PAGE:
Comments on “Stop the Minimum Wage Hike”

You are right, that video is quite vapid. It tries to imbue support for raising the minimum wage with a “feel good” quality. However, as much as the video completely lacks any true logic, there are very good reasons to raise the minimum wage.

For starters if someone is working full time and that job is not paying him enough money to cover his basic needs (food, housing, healthcare), then the government has to step in to pay for them through welfare and other subsidies. If the owners and shareholders of that company are getting rich from the same company where the employees have to live off of handouts from taxpayers, then that company is actually surviving off of the government, because if the government were not stepping up and taking care of its employees, then the company would not have any workers.

I would rather that businesses just pay enough to their employees that I, as a taxpayer, do not have to subsidize their existence. I recognize that this will mean some people are going to lose a job, but I would rather give these people their time back to look for a different revenue stream, rather than spending 40 hours a week helping someone else get rich. I am not looking to create some kind of guarantee that employees will become wealthy for working any job, just that they can get by on their own. Also, I would much rather this be handled at the state level, so, while I do not necessarily support a rise in the national minimum wage, as a regional concept, I do support the measure.

US Issues

cropped-bob-shapiro.jpg   By Bob Shapiro

One Law that I see validated constantly is the Law of Unintended Consequences.

Sir Isaac Newton said that for every action, there is an equal and opposite reaction, but it seems like our government leaders are not aware of this basic Law of physics.

Frederick Bastiat said almost 200 years ago in his book, The Law, that we should consider not only the seen effects, but also the unseen effects of any action.

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One Thought on the Recent Police Shootings

The year is 2015 and cops shooting civilians is all over the news. Now, I was not a witness to any of these events, and the only facts I have are the less than accurate ones provided by the media, so I will stay away from passing judgement on any one event, but I do have some general thoughts about the incidents.

Basically, I believe one simple step that could be taken to curtail patterns like this would be if police were not trained to draw deadly arms against unarmed civilians, or even individuals who have a close quarters weapon like a knife. There are very few situations where escalating the potential for harm to deadly levels will help quell tensions. If the person on the other end of that gun gets incited to act even more irrationally, in an attempt to call the officer’s bluff, the only option left is to load him full of lead. However, if the cop had drawn a devise intended to incapacitate rather than kill, he could pepper spray or Taser away at the perpetrator. Sure, someone will likely end up requiring medical attention, but the fact that the target lives to get a chance to plead his case someday instead of being buried 6 feet under for eternity makes it kind of an easy decision in my book.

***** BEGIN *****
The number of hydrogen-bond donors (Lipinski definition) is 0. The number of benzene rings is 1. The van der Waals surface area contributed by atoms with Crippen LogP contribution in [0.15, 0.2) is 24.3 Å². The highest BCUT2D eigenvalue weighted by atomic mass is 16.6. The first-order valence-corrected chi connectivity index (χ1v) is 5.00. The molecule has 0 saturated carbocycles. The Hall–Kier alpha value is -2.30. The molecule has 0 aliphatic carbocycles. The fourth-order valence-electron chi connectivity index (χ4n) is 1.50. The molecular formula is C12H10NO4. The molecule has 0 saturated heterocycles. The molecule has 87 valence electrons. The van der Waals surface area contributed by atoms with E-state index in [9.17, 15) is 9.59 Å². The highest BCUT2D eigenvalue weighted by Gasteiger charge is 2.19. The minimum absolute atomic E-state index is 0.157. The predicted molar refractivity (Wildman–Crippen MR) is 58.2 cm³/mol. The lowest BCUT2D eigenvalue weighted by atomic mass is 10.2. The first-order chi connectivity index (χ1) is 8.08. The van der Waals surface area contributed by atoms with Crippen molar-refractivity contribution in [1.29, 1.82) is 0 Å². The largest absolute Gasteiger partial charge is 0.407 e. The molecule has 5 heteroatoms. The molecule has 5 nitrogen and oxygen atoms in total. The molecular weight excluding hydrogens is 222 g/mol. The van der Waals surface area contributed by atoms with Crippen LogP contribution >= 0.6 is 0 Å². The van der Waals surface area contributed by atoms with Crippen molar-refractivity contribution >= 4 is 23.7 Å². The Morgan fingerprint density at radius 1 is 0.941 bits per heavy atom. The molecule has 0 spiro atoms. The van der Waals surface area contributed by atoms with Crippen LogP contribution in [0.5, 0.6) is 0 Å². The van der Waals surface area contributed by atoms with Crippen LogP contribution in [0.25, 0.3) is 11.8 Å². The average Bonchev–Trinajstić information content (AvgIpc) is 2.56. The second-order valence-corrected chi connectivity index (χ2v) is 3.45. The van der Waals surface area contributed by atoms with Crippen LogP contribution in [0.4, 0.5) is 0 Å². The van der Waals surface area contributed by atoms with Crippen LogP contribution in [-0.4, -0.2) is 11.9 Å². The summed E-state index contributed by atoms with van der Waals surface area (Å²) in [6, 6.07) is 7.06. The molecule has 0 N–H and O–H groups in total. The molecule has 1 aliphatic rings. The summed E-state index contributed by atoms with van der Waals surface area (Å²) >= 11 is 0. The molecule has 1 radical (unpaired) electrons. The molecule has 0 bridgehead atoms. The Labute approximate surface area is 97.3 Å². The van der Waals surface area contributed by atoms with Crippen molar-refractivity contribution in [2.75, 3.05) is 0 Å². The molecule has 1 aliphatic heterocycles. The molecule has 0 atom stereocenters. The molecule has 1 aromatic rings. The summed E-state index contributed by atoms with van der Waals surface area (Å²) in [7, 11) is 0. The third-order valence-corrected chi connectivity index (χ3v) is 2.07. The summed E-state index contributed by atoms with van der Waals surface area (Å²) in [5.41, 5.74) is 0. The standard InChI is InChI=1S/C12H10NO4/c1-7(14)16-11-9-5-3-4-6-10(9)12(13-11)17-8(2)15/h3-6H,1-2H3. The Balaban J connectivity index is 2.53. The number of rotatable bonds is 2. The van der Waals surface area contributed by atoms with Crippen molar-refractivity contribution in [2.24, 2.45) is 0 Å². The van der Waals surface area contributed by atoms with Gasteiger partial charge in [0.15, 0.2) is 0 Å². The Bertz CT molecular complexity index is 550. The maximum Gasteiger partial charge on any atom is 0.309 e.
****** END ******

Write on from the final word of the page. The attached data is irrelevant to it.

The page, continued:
The perpetrator may end up suing the police force for wrongfully being Tased, but I feel that this is a much better option than being sued by a family member for wrongful death. If police officers feel they really need to carry lethal force in the event they need it to overcome some kind of obstacle, I will trust their judgement in the field, but it should be treated as a weapon of last resort when they have so many other tools at their disposal to accomplish their job while remaining safe.

This is the 21st century. We have the technology to stop a man cold in his tracks, without stopping him dead. If officers do not trust modern incapacitation tools, then let’s make them better. I know we have the capability to make it work; my concern is that we do not have the will.

Why We Need One World Language and How We Can Incorporate One

I would like for you to imagine two different scenarios. In the first one, you are born into a small but wonderful community. Your community is surrounded on all sides by five very different communities, each with a different history and culture. Over the years your community has differences of opinion with its neighbors, but concerns are generally resolved by airing out the problems in a public forum for all sides to discuss and eventually dissipate quietly over time. At times the other communities close their borders to travel, but you can always tell what is happening there by reading a newspaper or watching their TV programming, so you can feel comfortable knowing that they are not up to anything nefarious, and in this, you can feel comfortable with your neighbors. You frequently travel to these other communities for fun, to seek enlightenment, or to make new acquaintances.